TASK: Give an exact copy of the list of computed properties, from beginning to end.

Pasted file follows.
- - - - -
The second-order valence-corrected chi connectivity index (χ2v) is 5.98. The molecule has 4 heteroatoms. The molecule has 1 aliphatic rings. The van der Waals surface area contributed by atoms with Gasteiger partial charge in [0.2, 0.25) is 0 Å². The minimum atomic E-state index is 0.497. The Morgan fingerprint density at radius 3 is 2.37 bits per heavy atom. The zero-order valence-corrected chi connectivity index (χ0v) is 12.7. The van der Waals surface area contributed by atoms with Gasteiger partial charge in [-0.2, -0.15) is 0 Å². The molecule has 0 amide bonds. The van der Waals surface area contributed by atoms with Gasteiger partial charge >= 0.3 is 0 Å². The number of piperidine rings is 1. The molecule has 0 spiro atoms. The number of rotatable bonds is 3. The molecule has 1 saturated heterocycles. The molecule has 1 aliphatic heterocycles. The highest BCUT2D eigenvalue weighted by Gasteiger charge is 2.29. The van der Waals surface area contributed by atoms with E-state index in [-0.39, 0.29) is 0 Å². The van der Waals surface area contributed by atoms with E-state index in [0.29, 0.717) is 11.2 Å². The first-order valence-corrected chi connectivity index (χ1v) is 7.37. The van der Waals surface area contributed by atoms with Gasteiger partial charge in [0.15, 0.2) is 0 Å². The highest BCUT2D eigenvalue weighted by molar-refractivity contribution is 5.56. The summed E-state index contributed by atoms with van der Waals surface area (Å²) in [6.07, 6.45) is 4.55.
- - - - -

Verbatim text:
The second-order valence-corrected chi connectivity index (χ2v) is 5.98. The molecule has 4 heteroatoms. The molecule has 1 aliphatic rings. The van der Waals surface area contributed by atoms with Gasteiger partial charge in [0.2, 0.25) is 0 Å². The minimum atomic E-state index is 0.497. The Morgan fingerprint density at radius 3 is 2.37 bits per heavy atom. The zero-order valence-corrected chi connectivity index (χ0v) is 12.7. The van der Waals surface area contributed by atoms with Gasteiger partial charge in [-0.2, -0.15) is 0 Å². The molecule has 0 amide bonds. The van der Waals surface area contributed by atoms with Gasteiger partial charge >= 0.3 is 0 Å². The number of piperidine rings is 1. The molecule has 0 spiro atoms. The number of rotatable bonds is 3. The molecule has 1 saturated heterocycles. The molecule has 1 aliphatic heterocycles. The highest BCUT2D eigenvalue weighted by Gasteiger charge is 2.29. The van der Waals surface area contributed by atoms with E-state index in [-0.39, 0.29) is 0 Å². The van der Waals surface area contributed by atoms with E-state index in [0.29, 0.717) is 11.2 Å². The first-order valence-corrected chi connectivity index (χ1v) is 7.37. The van der Waals surface area contributed by atoms with Gasteiger partial charge in [0.15, 0.2) is 0 Å². The highest BCUT2D eigenvalue weighted by molar-refractivity contribution is 5.56. The summed E-state index contributed by atoms with van der Waals surface area (Å²) in [6.07, 6.45) is 4.55.